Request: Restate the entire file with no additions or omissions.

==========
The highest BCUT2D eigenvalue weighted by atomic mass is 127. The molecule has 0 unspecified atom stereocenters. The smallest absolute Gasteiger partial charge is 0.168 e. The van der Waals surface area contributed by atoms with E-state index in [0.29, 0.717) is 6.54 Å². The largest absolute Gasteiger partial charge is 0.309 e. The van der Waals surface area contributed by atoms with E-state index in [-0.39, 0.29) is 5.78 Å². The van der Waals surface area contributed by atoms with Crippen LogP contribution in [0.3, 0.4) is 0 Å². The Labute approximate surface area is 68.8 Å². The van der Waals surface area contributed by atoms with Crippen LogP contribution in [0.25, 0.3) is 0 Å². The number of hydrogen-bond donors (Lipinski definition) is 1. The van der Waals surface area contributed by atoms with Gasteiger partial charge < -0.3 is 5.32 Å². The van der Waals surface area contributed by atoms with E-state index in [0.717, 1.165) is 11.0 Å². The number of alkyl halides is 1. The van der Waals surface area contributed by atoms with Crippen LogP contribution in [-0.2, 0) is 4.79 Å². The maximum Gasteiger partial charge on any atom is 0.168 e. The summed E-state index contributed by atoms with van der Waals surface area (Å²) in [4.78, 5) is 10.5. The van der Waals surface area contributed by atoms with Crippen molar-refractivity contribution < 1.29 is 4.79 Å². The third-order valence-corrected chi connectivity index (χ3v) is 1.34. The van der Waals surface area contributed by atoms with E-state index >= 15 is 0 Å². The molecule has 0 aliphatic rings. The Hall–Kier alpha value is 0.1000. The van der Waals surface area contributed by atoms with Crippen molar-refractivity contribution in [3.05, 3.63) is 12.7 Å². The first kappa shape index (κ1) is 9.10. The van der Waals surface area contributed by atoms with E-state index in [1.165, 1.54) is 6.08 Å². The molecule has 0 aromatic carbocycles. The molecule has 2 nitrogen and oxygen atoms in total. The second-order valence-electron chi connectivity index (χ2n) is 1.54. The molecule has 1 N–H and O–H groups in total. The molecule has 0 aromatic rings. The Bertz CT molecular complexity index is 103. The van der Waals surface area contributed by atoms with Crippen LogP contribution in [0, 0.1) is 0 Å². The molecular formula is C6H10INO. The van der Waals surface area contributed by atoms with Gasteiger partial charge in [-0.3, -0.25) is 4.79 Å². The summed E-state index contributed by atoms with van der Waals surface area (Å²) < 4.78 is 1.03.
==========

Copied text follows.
The highest BCUT2D eigenvalue weighted by atomic mass is 127. The molecule has 0 unspecified atom stereocenters. The smallest absolute Gasteiger partial charge is 0.168 e. The van der Waals surface area contributed by atoms with E-state index in [0.29, 0.717) is 6.54 Å². The largest absolute Gasteiger partial charge is 0.309 e. The van der Waals surface area contributed by atoms with E-state index in [-0.39, 0.29) is 5.78 Å². The van der Waals surface area contributed by atoms with Crippen LogP contribution in [0.3, 0.4) is 0 Å². The Labute approximate surface area is 68.8 Å². The van der Waals surface area contributed by atoms with Crippen LogP contribution in [0.25, 0.3) is 0 Å². The number of hydrogen-bond donors (Lipinski definition) is 1. The van der Waals surface area contributed by atoms with Gasteiger partial charge < -0.3 is 5.32 Å². The van der Waals surface area contributed by atoms with E-state index in [0.717, 1.165) is 11.0 Å². The number of alkyl halides is 1. The van der Waals surface area contributed by atoms with Crippen LogP contribution in [-0.2, 0) is 4.79 Å². The maximum Gasteiger partial charge on any atom is 0.168 e. The summed E-state index contributed by atoms with van der Waals surface area (Å²) in [4.78, 5) is 10.5. The van der Waals surface area contributed by atoms with Crippen molar-refractivity contribution < 1.29 is 4.79 Å². The third-order valence-corrected chi connectivity index (χ3v) is 1.34. The van der Waals surface area contributed by atoms with E-state index >= 15 is 0 Å². The molecule has 0 aliphatic rings. The Hall–Kier alpha value is 0.1000. The van der Waals surface area contributed by atoms with Crippen molar-refractivity contribution in [3.05, 3.63) is 12.7 Å². The first kappa shape index (κ1) is 9.10. The van der Waals surface area contributed by atoms with E-state index in [1.165, 1.54) is 6.08 Å². The molecule has 0 aromatic carbocycles. The molecule has 2 nitrogen and oxygen atoms in total. The second-order valence-electron chi connectivity index (χ2n) is 1.54. The molecule has 1 N–H and O–H groups in total. The molecule has 0 aromatic rings. The Bertz CT molecular complexity index is 103. The van der Waals surface area contributed by atoms with Crippen LogP contribution in [0, 0.1) is 0 Å². The molecular formula is C6H10INO. The van der Waals surface area contributed by atoms with Gasteiger partial charge in [-0.3, -0.25) is 4.79 Å². The summed E-state index contributed by atoms with van der Waals surface area (Å²) < 4.78 is 1.03.